Rather than giving direct aid to states, Hill leaders are looking at a $90 billion fund that would be administered by FEMA for aid to states and cities, senators say.
“Does it affect our vote count? Probably,” Thune cautioned.
Thune also said “some of our folks won’t like” $300 in weekly jobless benefits, but others will – and noted that “personal checks create concerns among some GOP members.”
Thune also said they appear to have upped the small business loans to $330 billion in this package, which Republicans support.
Once details are formally unveiled, Hill leaders will have to sell the plan to their caucuses and try to ram it through Congress quickly – all with the threat of a shutdown looming at the end of the week.
It won’t be an easy task. But top Democrats and Republicans expressed confidence Tuesday evening after the big four leaders met for the first time in months, emerging to say that a deal is finally in sight. But they refused to share any details.
How the legislative process could play out
Once it is finalized, leadership from both parties will have to brief the rank-and-file to sell them on the agreement and then move as quickly as possible to hold a vote in both chambers.
Negotiators are up against the clock ahead of a Friday at midnight deadline when government funding expires, and barring any major last-minute snags, lawmakers could be on track for a vote in the House on Thursday followed by a vote in the Senate on Friday. They would need unanimous consent from all 100 senators to schedule a vote, meaning if any senator objects, there could be at least a temporary government shutdown over the weekend.
Negotiators still need to introduce a $1.4 trillion government funding package. Following that release, the House Rules Committee meets to tee up a House vote, and when that happens, an amendment is expected be offered to tack on the Covid relief deal before sending the full package to the floor.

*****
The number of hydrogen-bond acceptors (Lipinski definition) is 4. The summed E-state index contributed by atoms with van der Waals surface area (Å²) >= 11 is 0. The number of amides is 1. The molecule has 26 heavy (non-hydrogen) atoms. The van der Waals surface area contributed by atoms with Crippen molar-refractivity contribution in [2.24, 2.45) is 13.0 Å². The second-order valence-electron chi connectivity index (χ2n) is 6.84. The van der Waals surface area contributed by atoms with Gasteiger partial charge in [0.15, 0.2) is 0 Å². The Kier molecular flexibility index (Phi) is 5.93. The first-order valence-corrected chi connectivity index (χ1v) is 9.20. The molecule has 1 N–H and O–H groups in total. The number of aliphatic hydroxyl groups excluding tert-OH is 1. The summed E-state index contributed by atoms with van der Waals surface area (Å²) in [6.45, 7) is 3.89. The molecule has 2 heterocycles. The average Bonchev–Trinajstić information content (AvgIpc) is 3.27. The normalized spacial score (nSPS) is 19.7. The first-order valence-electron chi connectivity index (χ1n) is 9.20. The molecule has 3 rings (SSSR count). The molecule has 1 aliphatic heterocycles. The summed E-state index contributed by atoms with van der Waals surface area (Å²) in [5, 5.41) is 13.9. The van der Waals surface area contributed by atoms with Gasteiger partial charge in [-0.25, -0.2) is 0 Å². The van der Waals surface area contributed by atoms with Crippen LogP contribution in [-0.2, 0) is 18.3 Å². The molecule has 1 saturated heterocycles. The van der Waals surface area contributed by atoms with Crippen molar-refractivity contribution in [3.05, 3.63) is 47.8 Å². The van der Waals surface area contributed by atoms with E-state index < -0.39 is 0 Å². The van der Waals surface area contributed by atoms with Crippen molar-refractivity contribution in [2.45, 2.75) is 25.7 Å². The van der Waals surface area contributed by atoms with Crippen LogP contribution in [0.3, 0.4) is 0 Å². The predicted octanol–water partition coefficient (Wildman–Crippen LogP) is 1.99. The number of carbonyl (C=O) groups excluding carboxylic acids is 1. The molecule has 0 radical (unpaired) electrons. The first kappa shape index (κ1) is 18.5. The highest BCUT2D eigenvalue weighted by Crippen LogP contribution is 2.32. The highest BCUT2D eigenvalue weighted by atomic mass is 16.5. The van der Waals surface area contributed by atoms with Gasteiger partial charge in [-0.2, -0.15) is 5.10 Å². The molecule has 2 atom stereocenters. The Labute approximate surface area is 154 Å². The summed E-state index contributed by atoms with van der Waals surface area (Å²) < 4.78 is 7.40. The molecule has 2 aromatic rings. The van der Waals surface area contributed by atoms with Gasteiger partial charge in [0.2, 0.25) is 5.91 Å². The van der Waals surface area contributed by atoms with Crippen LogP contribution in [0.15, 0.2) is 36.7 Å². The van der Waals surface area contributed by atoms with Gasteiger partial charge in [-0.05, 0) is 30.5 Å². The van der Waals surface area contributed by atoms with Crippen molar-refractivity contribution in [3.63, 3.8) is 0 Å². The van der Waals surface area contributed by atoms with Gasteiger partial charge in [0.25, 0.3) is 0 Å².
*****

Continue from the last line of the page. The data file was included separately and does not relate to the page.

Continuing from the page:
Once a vote takes place in the House, there will be little time left on the calendar before a potential shutdown is triggered.
With such a narrow margin for error, get ready for rank-and-file members to attempt to exert influence on the process in an effort to win concessions.
If a quick Senate vote is blocked, there could be a brief government shutdown over the weekend. And if lawmakers fail to imminently finalize a massive government spending bill for a new fiscal year, there is also a chance they could be forced to revert to a short-term funding patch instead, though lawmakers in both parties have made clear they don’t want that to happen.
It’s not yet clear how much buy-in a deal will get from the rank-and-file on both sides of the aisle, but there will likely be GOP concerns about the price tag.
Sen. Ron Johnson, a Republican of Wisconsin, said “probably” when asked if it was too much money.
GOP Sen. Rand Paul, however, signaled Wednesday that he won’t stand in the way of a quick Senate vote.
“We probably won’t object to the time limitations on it,” the Kentucky Republican told reporters.
While the emerging proposal is expected to include a new round of stimulus checks, the expected amount is not as much as what’s being pushed by House progressives, Sen. Bernie Sanders and at least one Republican, Sen. Josh Hawley of Missouri.
Sanders, who has been demanding $1,200 in checks, praised the emerging proposal for including stimulus checks even though it’s expected to be in the range of $600-$700 range for individuals. He said he would keep demanding more, but he wouldn’t say if he would object or slow down the deal to prevent it from passing by Friday.
“Two weeks ago … there was virtually no discussion about direct payments,” Sanders said. “So I’m proud of the progress that we’ve made … I’m gonna continue to fight for more. Because people are in trouble right now and they need help, but it’s a good start.”
This story has been updated with additional developments Wednesday.
CNN’s Suzanne Malveaux, Daniella Diaz and Ted Barrett contributed to this report.